July 3, 2013
According to a recent report by the Earth Policy Institute, global aquaculture production overtook beef production in 2011. Production of farmed seafood reached 66 million tons in 2012—three million tons more than beef.
It’s not just beef production that is being overtaken; it is projected that aquaculture yields will exceed edible seafood from wild fisheries in the next couple of years. This trend is not surprising, as most wild fishery stocks are either fully exploited or overexploited and cannot meet the rapidly rising global demand for seafood.
The rising costs of grains is also helping to propel aquaculture production. Most farmed fish require expensive feed, which contains grains like corn and soy or a mix of grains with fishmeal and fish oil. Despite the rising cost, however, it’s still more cost-effective to feed grains to fish than to terrestrial animals like pigs and cows, because fish convert food to flesh more efficiently. (The current feed conversion ratio for farmed fish averages two pounds of feed per pound of product versus seven pounds of feed per pound for cattle raised in feedlots.) In addition to these factors, the environmental impacts of aquaculture are generally less harmful than intensive terrestrial animal production, and the public has become more aware of health benefits of seafood as a source of protein in comparison to red meat. This appears to be a positive trend—but not all types of aquaculture practices are environmentally sustainable and conducive to public health.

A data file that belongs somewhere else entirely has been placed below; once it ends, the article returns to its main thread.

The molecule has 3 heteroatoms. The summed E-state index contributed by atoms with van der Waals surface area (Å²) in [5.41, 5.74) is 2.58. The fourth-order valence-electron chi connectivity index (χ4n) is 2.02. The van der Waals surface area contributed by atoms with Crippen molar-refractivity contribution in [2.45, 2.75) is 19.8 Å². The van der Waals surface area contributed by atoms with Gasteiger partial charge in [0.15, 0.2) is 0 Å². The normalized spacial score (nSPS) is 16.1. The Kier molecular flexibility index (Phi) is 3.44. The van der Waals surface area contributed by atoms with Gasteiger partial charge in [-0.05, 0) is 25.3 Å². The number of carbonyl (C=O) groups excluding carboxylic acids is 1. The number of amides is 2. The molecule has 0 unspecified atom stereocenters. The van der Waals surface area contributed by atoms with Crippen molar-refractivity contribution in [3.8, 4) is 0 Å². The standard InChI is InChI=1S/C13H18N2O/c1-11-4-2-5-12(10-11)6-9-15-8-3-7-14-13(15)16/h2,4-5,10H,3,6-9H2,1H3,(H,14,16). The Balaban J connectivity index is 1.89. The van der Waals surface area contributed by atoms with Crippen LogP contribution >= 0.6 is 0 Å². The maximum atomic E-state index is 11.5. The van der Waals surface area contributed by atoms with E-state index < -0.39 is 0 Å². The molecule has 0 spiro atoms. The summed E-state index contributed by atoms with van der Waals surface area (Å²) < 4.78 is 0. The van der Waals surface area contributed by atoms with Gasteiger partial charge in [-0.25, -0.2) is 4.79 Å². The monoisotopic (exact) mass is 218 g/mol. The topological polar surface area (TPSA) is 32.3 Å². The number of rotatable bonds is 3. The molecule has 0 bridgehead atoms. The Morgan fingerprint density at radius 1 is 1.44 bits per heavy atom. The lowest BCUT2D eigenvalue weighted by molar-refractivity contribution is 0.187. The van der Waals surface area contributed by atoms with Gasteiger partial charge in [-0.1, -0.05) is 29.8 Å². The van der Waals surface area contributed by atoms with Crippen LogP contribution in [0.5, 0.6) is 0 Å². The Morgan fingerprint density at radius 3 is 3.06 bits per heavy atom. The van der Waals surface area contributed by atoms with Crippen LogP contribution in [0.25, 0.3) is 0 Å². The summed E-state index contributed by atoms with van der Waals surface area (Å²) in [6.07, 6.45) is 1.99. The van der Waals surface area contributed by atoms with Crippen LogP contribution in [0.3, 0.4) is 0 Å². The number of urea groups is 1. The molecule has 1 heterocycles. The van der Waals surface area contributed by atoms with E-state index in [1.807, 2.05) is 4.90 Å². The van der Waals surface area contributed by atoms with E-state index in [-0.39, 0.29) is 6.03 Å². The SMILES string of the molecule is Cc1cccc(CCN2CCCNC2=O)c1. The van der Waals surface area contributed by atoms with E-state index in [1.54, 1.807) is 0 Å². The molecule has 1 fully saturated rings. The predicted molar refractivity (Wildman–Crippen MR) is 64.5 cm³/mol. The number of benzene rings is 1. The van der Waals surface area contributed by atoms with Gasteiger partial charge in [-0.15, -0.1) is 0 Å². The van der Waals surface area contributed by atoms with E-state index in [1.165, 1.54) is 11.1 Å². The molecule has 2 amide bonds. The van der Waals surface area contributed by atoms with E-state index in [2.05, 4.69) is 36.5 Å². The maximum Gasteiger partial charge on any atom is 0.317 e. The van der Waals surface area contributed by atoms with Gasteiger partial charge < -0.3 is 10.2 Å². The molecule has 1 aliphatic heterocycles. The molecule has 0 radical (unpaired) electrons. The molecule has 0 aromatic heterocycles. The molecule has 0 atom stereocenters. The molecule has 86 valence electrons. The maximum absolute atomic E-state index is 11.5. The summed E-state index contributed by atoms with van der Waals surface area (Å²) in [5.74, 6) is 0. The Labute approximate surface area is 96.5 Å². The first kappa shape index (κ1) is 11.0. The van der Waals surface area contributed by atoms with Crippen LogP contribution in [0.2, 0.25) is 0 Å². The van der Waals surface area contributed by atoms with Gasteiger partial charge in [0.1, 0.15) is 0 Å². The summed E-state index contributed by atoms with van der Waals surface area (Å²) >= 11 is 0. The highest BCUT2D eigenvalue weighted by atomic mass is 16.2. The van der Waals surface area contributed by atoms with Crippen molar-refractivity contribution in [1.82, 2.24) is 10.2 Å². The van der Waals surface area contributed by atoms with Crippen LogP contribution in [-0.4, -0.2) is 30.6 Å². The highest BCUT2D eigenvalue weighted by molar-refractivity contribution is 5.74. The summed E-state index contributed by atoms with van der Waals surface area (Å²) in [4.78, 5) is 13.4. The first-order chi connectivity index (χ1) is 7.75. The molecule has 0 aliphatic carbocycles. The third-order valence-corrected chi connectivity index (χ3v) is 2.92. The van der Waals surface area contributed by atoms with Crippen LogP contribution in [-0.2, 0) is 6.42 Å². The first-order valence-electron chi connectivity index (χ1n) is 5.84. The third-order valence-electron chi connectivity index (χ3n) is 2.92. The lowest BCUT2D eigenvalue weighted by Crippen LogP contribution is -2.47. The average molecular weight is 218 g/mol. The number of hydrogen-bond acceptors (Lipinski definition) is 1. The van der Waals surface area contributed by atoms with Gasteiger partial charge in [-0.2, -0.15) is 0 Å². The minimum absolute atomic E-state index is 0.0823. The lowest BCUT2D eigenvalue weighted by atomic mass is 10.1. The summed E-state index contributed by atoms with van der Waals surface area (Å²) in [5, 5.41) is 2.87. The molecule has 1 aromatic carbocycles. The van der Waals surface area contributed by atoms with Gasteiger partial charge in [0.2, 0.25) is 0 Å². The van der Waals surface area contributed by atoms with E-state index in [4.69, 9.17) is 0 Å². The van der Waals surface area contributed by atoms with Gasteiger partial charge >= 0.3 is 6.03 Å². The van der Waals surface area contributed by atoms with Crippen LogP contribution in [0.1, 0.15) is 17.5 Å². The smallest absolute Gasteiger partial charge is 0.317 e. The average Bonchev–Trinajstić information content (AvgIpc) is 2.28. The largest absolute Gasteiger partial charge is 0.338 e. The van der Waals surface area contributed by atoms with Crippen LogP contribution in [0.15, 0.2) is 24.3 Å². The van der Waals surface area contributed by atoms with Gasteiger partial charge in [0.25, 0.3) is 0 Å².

Aquaculture includes a variety of aquatic species and farming methods that have diverse impacts on the environment and public health. Generally, the farming of shellfish like oysters is more environmentally sustainable than the farming of large carnivorous fish like salmon, because shellfish do not require feed and actually remove waste and dissolved nitrogen from surrounding waters. On the other hand, the farming of large finfish like salmon requires large amounts of feed containing fishmeal or fish oil that are derived from smaller pelagic fish like anchovies, sardines, and mackerel, which are fished from increasingly depleted oceans. In addition to the ecological concerns of removing large amounts of these smaller fish to feed the larger ones, the fish feeds can contain persistent organic pollutants and heavy metals, which bioaccumulate in larger fish. Additionally, intensive aquaculture operations with many animals in crowded conditions often use large amounts of antibiotics that may contribute to a rise in antibiotic resistant bacteria.
As the industry continues to grow, tougher regulations will be needed to counteract the negative ecological and public health implications of large-scale aquaculture operations.
Photo: Chris Stevens, 2013.